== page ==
Diabetes is a major health risk for many Mississippi residents, affecting more than 13.6% of the state’s population. The damage to nerves and blood vessels caused by high blood sugar leads to complications that dramatically impact one’s overall health and quality of life, with kidney disease being among the most serious. The risk is even greater if you are African American, Mexican American, or Native American.
Why Does Diabetes Cause Kidney Failure?
The kidneys perform an important function in cleaning the blood that flows through your body to all the cells in your organs and extremities. Since diabetes injures the small blood vessels in the kidneys, your kidneys are unable to do their job adequately. People with diabetes can end up retaining more water and salt than is healthy, which can result in weight gain and swelling.
Additionally, diabetics often experience nerve damage, which can cause difficulty emptying their bladder. When this occurs, the pressure from a full bladder can hurt the kidneys. You can also develop a bacterial infection, which occurs in urine with a high sugar level. These results can damage the kidneys and impair their functioning.
One of the key indicators pointing to diabetic kidney disease is the presence of albumin (protein) in the urine. If you have diabetes or if diabetes runs in your family, it’s important to have your doctor test your urine for albumin on an annual basis. Even if you have no other symptoms of kidney disease, albumin excreted in the urine can exist long before the evidence points to kidney disease. According to the MSDH, “10 to 40 percent of those with Type 2 (adult-onset) diabetes eventually will suffer from kidney failure.” Fortunately, not everyone with diabetes develops kidney disease—a lot depends on genetics, blood glucose control, and blood pressure.
What Are Signs of Kidney Disease in Diabetic Patients?
Some signs that your kidneys are already affected by your diabetes include:
- Weight gain and ankle swelling
- Frequent urination at night
- Increase in blood pressure
With regular monitoring of these indicators by having your blood, urine, and blood pressure checked on a yearly basis, you can better manage your diabetes and lower your risk of having severe kidney disease going forward.
If the damage to the kidneys goes untreated, the levels of blood urea nitrogen (BUN) rise along with the levels of creatine in your blood. Other symptoms include nausea and vomiting, loss of appetite, weakness and/or increased fatigue, itching, muscle cramps (particularly in the legs) and anemia. If you discover that you need less insulin medication, this is a major red flag indicating that the kidneys are failing to break down the insulin in the blood. If any of these signs are present, you should contact your health professional at Mississippi Urology Clinic right away.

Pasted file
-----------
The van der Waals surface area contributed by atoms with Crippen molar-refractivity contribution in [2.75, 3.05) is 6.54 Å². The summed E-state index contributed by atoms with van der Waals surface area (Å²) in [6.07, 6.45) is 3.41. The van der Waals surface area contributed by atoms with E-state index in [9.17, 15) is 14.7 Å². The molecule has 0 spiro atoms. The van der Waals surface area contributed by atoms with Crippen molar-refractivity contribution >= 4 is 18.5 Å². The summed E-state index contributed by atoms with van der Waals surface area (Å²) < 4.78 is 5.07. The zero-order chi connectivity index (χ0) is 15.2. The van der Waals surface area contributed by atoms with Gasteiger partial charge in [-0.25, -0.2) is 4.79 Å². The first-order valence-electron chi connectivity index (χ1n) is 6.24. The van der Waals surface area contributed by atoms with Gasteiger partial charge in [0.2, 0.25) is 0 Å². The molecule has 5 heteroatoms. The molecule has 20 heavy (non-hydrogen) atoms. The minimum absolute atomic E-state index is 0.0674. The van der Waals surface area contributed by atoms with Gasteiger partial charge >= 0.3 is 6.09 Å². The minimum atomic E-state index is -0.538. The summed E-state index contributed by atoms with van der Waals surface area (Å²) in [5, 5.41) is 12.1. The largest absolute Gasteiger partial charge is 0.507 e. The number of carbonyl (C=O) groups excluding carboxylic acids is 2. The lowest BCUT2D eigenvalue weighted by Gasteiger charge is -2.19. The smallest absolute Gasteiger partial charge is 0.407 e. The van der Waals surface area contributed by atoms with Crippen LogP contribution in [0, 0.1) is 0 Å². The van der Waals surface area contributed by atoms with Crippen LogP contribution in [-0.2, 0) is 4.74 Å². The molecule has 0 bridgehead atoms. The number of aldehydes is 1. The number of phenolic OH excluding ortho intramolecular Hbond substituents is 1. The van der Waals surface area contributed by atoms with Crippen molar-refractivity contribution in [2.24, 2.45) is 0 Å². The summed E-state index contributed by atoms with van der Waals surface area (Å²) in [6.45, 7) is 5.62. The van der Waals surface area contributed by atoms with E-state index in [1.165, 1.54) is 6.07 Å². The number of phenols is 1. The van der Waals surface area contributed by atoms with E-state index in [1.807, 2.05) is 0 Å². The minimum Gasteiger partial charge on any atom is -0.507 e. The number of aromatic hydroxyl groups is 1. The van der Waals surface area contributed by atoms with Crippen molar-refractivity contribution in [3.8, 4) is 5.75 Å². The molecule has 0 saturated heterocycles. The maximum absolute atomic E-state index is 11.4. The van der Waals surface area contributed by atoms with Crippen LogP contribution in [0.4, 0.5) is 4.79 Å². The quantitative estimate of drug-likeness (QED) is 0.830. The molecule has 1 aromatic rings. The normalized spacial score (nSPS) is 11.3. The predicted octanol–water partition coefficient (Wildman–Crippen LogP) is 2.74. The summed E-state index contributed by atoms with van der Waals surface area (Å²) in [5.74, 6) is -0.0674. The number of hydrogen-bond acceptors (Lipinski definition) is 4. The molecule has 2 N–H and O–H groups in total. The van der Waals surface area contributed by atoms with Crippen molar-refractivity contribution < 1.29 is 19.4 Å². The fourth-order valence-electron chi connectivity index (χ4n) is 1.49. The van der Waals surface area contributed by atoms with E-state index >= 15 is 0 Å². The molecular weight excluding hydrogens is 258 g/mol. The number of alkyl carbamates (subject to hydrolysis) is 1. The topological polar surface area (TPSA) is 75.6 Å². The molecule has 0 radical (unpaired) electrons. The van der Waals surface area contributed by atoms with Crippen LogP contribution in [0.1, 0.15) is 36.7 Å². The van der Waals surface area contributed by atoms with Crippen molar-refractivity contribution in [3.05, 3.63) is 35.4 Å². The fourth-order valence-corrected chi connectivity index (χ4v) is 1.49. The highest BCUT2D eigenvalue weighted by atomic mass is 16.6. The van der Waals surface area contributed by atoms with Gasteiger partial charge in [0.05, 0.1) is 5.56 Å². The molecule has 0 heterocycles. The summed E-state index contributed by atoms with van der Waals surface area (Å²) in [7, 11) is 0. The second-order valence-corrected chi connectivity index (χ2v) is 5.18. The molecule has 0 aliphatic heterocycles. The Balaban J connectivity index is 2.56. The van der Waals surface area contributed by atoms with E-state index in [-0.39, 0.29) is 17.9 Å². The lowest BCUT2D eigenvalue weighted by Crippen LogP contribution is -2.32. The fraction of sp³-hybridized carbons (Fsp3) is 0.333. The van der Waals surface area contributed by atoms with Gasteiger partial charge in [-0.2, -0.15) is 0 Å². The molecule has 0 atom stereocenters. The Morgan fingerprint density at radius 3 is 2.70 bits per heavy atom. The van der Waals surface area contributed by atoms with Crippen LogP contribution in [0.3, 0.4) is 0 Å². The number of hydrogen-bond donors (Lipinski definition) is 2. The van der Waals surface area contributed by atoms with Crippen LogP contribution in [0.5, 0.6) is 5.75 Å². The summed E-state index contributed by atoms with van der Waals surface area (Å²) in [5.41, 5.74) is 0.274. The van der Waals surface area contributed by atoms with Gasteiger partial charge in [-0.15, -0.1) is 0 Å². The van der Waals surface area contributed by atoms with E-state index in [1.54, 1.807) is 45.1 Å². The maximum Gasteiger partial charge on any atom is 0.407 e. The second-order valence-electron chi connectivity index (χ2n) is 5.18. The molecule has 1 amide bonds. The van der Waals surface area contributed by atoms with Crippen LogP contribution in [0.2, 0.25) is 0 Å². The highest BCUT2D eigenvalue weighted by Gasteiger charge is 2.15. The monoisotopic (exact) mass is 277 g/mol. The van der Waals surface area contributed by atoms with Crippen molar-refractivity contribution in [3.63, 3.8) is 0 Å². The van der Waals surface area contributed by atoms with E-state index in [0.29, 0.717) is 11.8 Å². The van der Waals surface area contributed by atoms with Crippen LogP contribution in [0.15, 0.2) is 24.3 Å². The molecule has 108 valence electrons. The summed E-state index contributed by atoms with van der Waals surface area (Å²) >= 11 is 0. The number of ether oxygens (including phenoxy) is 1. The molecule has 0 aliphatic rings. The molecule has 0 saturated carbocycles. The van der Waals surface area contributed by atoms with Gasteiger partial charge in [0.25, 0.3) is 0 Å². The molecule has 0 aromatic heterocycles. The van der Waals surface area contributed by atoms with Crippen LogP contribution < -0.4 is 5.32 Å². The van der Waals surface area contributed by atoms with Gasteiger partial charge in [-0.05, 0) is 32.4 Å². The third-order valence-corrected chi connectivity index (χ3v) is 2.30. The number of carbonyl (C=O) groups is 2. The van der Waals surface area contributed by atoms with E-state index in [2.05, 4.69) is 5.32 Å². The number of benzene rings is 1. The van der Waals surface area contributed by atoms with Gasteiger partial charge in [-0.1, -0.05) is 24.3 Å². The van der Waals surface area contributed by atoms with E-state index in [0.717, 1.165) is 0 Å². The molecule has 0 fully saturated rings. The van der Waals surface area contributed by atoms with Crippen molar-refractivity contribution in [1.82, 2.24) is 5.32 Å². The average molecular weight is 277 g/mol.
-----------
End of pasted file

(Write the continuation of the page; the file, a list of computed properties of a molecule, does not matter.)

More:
Treatments for Diabetic Kidney Disease
Your doctor will determine if your diabetes is to blame for the damage to your kidneys. Among the steps you can take as part of a self-treatment program to keep your kidneys functioning are controlling your diabetes, keeping your high blood pressure in check, getting treated for urinary tract infections, correcting any problems in your urinary system, and avoiding any medications that may damage the kidneys (mostly over-the-counter pain relievers such as ibuprofen or aspirin).
Your doctor will work with you, your family, and your dietician to develop a process that will keep your kidneys functioning. A key to living well with diabetes is to watch your diet carefully. You can find diabetes-friendly recipes here.
Lowering your blood pressure will enable you to deter potential kidney failure by losing weight, eating less salt, avoiding alcohol and tobacco, and getting regular exercise—the same “prescription” that most health professionals recommend for anyone who wants to remain healthy and prolong their life.
In the event of kidney failure, or end-stage renal failure (kidney function at only 10-15 percent), your kidneys are unable to support you in a reasonably healthy state, leading to either dialysis or a kidney transplant. Even patients with diabetes can receive a kidney transplant successfully. They can also undergo hemodialysis and peritoneal dialysis if a transplant is not an option.